By Doris Yu
August 20, 2014 — Jesuit Father Pau Vidal offered a glimpse into life at a Kenyan refugee camp during his recent visit to the Jesuit Refugee Service/USA (JRS/USA) headquarters in Washington, D.C. Fr. Vidal, originally from Barcelona, served the last two years with JRS at the Kakuma refugee camp in northwest Kenya near the borders of South Sudan, Ethiopia and Uganda.
JRS began working in the Kakuma camp in 1994, responding to refugees fleeing the civil war in Sudan. The camp hosts about 150,000 refugees today, most of whom are from Somalia and South Sudan. Refugees from varying countries and conflicts have come and gone over the 22 years of Kakuma’s operation, but many stay for a substantial period of their lives.
For residents of the camp, time can be the refugees’ worst enemy. “Life in the camp is basically about waiting. You wait to get food every two weeks because there is not enough water to plant your own vegetables, you need to wait at the water tap, you need to wait at the hospital. … That’s one of the most difficult things to handle,” said Fr. Vidal, whose next assignment will be as project director in Maban, South Sudan, JRS/Eastern Africa’s newest project in the Upper Nile State. Not only do refugees need to cope with the traumatic experiences of the countries from which they flee, but they also struggle with not knowing when their exile will end.
“The refugees are completely dependent on others for food, fuel, shelter … That’s an affront to human dignity,” said Jesuit Father Kevin White, Mission & Identity Coordinator for JRS/USA. Many resources in the camp are in short supply, but dignity is what the refugees lack most. “JRS’ efforts in education and pastoral care certainly address that, all under the umbrella of what we describe as ‘accompaniment,’” he said, referring to the core mission of the organization.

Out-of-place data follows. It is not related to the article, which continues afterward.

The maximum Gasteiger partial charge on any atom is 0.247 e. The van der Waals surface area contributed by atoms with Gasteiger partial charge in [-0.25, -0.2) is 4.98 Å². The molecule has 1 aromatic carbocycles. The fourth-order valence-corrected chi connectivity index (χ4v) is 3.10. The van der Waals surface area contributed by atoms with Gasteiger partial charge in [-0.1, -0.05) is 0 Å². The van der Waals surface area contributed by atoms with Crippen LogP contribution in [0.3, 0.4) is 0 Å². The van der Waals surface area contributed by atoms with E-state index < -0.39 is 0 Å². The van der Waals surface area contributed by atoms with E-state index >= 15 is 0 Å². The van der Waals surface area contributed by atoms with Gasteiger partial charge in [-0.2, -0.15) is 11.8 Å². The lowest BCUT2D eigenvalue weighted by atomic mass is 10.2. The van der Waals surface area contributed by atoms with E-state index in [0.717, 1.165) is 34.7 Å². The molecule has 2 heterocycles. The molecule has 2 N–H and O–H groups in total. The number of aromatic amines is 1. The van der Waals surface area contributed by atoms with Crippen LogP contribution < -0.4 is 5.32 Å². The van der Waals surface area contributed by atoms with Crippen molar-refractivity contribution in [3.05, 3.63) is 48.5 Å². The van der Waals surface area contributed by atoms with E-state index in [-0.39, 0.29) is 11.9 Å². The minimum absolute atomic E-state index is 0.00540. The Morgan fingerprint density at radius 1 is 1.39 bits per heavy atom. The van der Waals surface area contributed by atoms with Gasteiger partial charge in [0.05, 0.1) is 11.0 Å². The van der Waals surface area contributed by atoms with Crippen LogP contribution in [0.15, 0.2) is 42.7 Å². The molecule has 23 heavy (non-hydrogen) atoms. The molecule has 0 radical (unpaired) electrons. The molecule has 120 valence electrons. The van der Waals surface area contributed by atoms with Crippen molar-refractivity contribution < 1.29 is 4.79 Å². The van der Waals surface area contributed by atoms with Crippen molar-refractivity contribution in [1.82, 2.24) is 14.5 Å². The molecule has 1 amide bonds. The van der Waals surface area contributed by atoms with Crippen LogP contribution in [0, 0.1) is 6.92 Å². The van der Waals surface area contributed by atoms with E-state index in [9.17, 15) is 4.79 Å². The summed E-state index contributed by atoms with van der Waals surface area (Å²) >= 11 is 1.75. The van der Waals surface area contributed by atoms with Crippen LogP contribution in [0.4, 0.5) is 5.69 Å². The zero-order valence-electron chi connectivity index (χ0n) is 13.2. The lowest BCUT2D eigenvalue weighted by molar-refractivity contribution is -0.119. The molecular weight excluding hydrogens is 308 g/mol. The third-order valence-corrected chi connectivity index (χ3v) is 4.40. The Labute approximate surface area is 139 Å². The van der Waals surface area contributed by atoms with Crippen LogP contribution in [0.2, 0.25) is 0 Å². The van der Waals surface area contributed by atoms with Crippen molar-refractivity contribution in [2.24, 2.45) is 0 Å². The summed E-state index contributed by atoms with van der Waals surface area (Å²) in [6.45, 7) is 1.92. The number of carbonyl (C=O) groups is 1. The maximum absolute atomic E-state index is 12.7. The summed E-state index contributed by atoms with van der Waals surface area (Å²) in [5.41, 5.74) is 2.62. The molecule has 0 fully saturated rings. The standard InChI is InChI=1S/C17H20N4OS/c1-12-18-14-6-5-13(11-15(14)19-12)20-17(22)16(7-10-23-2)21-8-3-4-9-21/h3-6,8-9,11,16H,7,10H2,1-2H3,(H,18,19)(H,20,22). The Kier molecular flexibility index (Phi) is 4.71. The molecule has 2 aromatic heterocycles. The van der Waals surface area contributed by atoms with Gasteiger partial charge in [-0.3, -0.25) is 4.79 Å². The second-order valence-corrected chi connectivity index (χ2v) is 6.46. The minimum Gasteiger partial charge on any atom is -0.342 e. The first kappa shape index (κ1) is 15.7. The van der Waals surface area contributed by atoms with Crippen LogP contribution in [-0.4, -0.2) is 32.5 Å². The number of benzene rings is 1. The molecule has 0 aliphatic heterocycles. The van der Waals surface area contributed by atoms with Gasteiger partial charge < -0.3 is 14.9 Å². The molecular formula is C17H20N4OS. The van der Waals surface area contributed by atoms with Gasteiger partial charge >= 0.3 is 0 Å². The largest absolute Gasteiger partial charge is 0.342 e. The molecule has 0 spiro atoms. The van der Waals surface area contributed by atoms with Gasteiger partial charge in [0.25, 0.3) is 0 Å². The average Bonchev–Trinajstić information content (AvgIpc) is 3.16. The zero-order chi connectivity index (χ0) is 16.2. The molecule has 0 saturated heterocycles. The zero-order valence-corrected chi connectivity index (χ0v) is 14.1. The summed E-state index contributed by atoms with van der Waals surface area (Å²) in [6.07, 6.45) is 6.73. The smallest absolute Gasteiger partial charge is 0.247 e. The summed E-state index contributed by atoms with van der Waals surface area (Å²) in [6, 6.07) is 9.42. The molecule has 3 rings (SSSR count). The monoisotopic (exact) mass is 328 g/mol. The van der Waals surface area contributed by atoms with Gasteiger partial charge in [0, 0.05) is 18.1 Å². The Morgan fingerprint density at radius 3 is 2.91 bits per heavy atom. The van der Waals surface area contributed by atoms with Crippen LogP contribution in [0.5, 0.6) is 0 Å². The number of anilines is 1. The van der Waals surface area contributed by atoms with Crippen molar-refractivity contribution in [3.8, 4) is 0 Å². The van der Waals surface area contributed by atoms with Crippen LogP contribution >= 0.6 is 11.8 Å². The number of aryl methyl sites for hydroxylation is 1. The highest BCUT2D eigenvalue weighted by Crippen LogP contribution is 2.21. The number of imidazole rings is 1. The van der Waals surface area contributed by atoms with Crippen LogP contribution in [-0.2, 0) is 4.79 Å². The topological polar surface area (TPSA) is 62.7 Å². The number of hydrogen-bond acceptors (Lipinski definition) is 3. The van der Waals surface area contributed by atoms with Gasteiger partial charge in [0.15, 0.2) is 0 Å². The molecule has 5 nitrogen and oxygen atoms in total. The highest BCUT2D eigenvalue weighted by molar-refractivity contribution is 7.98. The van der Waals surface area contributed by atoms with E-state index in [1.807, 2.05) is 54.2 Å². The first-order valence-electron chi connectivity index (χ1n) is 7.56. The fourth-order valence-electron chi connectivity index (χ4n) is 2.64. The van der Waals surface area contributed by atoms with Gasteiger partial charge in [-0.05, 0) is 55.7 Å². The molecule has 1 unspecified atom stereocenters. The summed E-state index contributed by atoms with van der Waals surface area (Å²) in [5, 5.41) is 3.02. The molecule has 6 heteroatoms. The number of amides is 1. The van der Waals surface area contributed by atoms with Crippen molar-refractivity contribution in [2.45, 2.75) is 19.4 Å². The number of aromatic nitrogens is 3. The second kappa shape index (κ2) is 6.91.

JRS provides a number of services at Kakuma, including counseling, mental health wards, safe haven houses for survivors of sexual or gender-based abuse, scholarships, the Jesuit Commons: Higher Educations at the Margins (JC:HEM) program and pastoral care, all to make the refugees’ time in the camp more worthwhile. The programs also train refugees to provide these services for each other, so that refugees may receive care from those more familiar with their own languages and cultures.
Education keeps the refugees’ stay in Kakuma from becoming time lost and gives their days structure, said Fr. Vidal. “It’s very important that we strengthen our educational presence, that we give more opportunities for people to find it meaningful, so that their time in exile is not wasted,” he said.
Additionally, the presence of JRS staff at Kakuma provides opportunity for refugees to find dignity through relationships. “Accompaniment means being .there with the refugees and trying as much as possible to build up a relationship or friendship,” said Fr. Vidal, who would regularly visit the refugees at Kakuma.
As Fr. Vidal walked to work in the camp, children who knew him would wait along his route to offer him small gifts of candy, the only luxuries they had. “The kids are the ones who keep hope alive,” said Fr. Vidal. “They’ve gone through so much, and when they feel safe enough, they start opening up — they start being kids again — and it’s beautiful to see that despite all the challenges they’ve gone through, they are able to enjoy life, to learn and to spread joy around them.”
The simple visibility of JRS staff has a large effect on the refugees, said Fr. Vidal. “The refugees are the ones who tell you, ‘We are grateful that you are here, that you don’t look at the time when you come visit our homes, that you bless our houses, that you baptize your children, that you reach out to everybody, that you walk in the camp or use your bicycle to go from the residence to the educational center.’ I think accompaniment is about that opportunity, reaching out, leaving your comfort zone, and exposing yourself.”
Read more about Fr. Vidal on his blog here and watch the video below about the JC:HEM program at Kakuma.